After hearing the stipulated evidence, Judge Steigmann admonished the defendant as to his right to a full hearing on the petition and of the possible consequences of a finding by the court that the allegations had been proved. The trial court then entered a finding that the defendant's stipulation was knowingly and voluntarily made and, based on the stipulated evidence, that the allegations of the petition to revoke were proven.
Immediately following the adjudication of the merits, the trial court proceeded to a sentencing hearing. Neither the prosecution nor the defense presented evidence at the sentencing hearing. The trial court heard arguments of counsel and then imposed an extended term of 6 years' imprisonment.
Defendant's initial argument is that the trial court erred in denying his motion for a substitution of judge. Section 114-5 of the Code of Criminal Procedure (Ill. Rev. Stat. 1979, ch. 38, par. 114-5) provides for the occasions when a defendant is entitled to a substitution of judge. Defendant here concedes that the only provision covering the instant case is the subsection of the rule which provides that any defendant may move at any time for a substitution of judge for cause. Defendant argues that by establishing that Judge Steigmann served as the prosecutor in one of his prior felony convictions, defense counsel made a sufficient showing of prejudice to disqualify Judge Steigmann from presiding over defendant's revocation and sentencing.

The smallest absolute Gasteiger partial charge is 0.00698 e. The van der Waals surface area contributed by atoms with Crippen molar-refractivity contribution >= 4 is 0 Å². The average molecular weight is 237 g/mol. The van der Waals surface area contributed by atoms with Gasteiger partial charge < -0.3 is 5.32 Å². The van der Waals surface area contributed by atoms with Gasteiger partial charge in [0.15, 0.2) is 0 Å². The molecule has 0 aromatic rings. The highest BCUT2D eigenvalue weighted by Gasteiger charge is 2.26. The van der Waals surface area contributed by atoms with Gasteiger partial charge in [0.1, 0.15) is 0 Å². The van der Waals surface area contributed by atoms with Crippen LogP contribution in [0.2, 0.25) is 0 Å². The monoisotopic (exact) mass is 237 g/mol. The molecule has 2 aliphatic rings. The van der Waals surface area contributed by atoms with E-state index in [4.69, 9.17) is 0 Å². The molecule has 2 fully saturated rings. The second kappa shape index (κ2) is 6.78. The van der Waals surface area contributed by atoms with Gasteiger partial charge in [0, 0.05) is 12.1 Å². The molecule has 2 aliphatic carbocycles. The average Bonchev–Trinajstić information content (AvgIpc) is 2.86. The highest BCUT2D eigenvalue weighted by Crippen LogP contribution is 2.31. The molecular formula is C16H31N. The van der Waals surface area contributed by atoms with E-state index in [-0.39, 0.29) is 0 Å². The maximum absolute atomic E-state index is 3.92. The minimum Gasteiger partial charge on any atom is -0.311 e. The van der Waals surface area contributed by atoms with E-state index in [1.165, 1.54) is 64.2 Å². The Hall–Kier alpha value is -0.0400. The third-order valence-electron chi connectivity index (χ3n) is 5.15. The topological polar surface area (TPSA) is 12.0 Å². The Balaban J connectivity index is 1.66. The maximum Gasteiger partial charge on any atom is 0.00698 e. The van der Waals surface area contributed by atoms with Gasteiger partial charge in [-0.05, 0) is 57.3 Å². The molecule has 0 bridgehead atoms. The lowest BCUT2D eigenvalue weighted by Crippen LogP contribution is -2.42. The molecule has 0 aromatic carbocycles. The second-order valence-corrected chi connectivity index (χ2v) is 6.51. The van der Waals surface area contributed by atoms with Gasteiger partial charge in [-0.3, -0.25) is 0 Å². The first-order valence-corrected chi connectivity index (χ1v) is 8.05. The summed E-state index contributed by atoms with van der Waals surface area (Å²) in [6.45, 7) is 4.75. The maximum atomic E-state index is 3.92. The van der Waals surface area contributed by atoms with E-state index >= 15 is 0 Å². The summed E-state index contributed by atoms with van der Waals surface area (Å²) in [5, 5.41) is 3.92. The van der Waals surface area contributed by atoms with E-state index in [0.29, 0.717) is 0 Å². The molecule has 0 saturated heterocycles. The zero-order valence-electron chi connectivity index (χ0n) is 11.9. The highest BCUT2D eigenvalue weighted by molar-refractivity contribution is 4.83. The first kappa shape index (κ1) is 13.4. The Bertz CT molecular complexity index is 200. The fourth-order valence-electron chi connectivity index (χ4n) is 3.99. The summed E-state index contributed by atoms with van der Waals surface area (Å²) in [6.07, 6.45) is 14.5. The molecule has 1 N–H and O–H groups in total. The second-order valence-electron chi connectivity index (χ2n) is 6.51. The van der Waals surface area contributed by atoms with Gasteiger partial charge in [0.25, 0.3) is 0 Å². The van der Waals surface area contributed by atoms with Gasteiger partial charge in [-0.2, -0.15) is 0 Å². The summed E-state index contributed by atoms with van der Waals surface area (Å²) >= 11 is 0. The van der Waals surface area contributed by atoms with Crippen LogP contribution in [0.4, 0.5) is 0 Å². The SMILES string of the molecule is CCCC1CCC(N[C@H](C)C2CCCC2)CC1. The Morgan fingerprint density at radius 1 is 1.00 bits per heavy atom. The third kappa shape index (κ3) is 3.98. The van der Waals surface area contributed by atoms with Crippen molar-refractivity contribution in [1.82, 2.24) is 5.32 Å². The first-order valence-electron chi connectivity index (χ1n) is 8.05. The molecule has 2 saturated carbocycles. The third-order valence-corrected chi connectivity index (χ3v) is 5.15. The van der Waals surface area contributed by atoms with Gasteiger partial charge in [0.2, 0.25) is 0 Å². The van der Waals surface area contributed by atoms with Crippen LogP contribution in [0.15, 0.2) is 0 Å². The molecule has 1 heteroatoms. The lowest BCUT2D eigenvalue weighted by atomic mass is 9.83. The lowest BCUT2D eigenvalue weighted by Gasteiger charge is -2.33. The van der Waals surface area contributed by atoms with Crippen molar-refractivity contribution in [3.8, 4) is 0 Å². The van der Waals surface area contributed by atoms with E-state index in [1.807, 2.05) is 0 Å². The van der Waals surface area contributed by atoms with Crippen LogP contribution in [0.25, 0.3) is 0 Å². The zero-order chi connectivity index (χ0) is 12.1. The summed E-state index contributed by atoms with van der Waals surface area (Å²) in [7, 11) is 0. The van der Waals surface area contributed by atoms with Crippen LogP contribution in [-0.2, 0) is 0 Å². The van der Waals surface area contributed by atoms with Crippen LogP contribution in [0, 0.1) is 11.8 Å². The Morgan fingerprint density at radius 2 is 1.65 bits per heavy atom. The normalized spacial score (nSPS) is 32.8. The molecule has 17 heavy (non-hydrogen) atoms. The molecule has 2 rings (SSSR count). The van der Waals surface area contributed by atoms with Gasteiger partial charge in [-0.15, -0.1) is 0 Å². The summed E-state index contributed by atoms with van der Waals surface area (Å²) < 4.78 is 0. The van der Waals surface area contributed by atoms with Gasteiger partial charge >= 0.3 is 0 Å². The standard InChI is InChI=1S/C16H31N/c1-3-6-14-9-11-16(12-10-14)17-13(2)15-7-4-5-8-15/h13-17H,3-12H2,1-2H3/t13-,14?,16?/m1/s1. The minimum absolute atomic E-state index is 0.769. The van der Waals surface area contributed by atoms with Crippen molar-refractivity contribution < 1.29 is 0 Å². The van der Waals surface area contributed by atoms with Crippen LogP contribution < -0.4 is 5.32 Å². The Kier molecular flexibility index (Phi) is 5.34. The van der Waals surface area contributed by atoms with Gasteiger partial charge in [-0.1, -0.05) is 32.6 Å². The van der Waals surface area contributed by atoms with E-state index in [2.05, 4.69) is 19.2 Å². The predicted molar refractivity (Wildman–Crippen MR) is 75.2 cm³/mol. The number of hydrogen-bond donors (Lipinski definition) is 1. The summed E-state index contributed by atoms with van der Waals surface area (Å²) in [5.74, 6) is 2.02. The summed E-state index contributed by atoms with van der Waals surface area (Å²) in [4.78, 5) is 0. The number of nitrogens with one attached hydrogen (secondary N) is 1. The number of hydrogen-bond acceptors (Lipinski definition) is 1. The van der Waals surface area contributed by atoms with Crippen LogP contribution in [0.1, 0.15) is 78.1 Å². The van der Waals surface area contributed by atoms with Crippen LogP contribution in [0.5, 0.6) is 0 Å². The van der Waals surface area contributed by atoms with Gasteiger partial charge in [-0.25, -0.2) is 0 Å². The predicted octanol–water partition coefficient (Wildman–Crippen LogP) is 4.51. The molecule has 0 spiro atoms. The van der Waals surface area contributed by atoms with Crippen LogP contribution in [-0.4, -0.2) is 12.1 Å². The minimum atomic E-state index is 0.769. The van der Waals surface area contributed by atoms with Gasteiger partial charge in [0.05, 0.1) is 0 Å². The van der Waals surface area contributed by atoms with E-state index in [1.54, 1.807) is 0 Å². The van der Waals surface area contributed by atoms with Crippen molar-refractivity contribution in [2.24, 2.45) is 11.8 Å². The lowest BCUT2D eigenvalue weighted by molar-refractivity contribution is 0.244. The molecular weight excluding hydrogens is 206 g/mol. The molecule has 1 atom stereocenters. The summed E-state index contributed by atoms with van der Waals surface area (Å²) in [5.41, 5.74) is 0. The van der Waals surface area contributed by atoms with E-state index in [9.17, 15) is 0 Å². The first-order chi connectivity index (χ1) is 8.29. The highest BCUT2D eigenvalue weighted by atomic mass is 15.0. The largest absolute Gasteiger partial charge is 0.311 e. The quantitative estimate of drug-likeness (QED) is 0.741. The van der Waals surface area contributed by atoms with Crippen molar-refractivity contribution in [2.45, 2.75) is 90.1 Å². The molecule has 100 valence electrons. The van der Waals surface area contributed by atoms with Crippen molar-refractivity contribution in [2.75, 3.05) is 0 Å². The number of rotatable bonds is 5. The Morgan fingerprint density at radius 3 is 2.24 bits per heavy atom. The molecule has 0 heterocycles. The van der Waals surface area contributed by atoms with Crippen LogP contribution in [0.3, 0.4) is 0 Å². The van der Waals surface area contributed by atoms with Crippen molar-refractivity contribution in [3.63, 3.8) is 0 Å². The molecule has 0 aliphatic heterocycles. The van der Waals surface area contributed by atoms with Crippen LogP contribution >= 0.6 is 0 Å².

• 1, 2 In People v. Vance (1979), 76 Ill.2d 171, 390 N.E.2d 867, our supreme court noted that ordinarily the fact that a judge ruled adversely to a defendant in either a civil or criminal case does not disqualify that judge from sitting in subsequent similar criminal cases in which the same person is a party. A conclusion that a judge is disqualified because of prejudice is not a judgment to be made lightly. The court noted that every human being has either conscious or subconscious partiality to some degree. Finally, the court held that something more than presiding at an earlier conviction and the subsequent denial of probation is necessary before a judge may be considered disqualified from hearing the subsequent cases involving the same defendant. The court concluded that a showing of animosity, hostility, ill-will, or distrust towards the defendant was lacking. In the absence of one of these factors, the proof fell short of establishing actual prejudice which would interfere with a fair determination of defendant's guilt or innocence.